The funny thing with animation is there was a point where it looked like digimation was wiping out hand drawn. There were the famous stories about people going through studios and turning off the lightboxes.

Actually, what’s happened is that the ‘old fashioned’ animation techniques have not only held their own, but have flourished in the wake of digital animation. Because nowadays, you look at a Miyazaki film, and what you are looking at is a combination of hand drawn and digital. That’s how it works. The distinction doesn’t exist any more. And on the one hand you have the mo-cap stuff, and on the other you have the hand-drawn work of Chico And Rita, which is very, very old fashioned, but it uses computers like anything else.

Animation has managed to ride out that moment when it looked like everything was going to be digimated, and that was it. And it’s diverse, and splendid. If only the rest of cinema could have that kind of level of success. I don’t know what the answer to it is, but it’s true that we’ve had a fantastic set of animations on offer recently. Really, really great.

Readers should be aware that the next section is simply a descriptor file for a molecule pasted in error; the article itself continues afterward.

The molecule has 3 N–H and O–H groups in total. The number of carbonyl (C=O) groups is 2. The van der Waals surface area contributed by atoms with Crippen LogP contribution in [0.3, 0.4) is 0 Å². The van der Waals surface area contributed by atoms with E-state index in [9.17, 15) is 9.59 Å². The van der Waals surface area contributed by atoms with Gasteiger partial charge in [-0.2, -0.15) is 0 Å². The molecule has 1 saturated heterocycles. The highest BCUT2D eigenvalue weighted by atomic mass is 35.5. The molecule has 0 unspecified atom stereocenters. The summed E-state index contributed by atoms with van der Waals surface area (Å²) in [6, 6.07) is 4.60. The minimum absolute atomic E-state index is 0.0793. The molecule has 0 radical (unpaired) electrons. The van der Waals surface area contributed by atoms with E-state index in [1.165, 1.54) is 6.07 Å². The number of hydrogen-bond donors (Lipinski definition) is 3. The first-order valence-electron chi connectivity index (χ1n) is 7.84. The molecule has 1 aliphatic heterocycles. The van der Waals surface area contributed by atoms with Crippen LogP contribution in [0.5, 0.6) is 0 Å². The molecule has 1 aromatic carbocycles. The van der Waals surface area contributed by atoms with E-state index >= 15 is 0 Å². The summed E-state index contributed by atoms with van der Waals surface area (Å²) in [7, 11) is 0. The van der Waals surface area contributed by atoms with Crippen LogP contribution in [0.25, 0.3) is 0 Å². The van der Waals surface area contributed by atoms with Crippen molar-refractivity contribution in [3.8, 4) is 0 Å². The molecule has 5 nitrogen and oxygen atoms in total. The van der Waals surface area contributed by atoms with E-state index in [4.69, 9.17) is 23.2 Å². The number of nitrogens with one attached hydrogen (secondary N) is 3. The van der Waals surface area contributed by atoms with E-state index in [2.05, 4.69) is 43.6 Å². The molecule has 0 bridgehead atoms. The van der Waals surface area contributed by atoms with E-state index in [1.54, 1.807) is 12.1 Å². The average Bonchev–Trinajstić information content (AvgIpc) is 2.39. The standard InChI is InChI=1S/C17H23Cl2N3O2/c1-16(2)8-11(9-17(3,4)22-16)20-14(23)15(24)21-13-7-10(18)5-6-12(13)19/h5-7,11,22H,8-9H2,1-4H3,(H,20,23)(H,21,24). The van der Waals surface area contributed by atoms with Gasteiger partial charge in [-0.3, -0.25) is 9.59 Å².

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Barry Norman always used to say when he was asked whether films were getting better or worse, that his contention was, while it varies a little from year to year, the number of good and bad films being made doesn’t actually alter that much. Would you concur with that?

I would. And I’m not trying to say in the book that movies are getting worse. I’ve kind of been misrepresented there, as I don’t think that’s the case at all. I think what happened was that in any year, you’ll see stuff that’s really great, and stuff that’s really terrible. And it pretty much evens out. I think that my particular annoyance about blockbusters was because everything has been locked down so hard, they’ve kind of forgotten that it’s possible to make really expensive blockbusters that are intelligent, and not lose money.

The argument that we all heard was, look, you can’t complain about these movies being stupid. They’re blockbusters. That’s what they’re there for. And as a critic, I heard it so many times. “Oh, you’re just bringing highbrow critical criteria to bear on movies that don’t warrant it”. No. That’s not true. There are such things as good, expensive blockbusters, and bad, expensive blockbusters.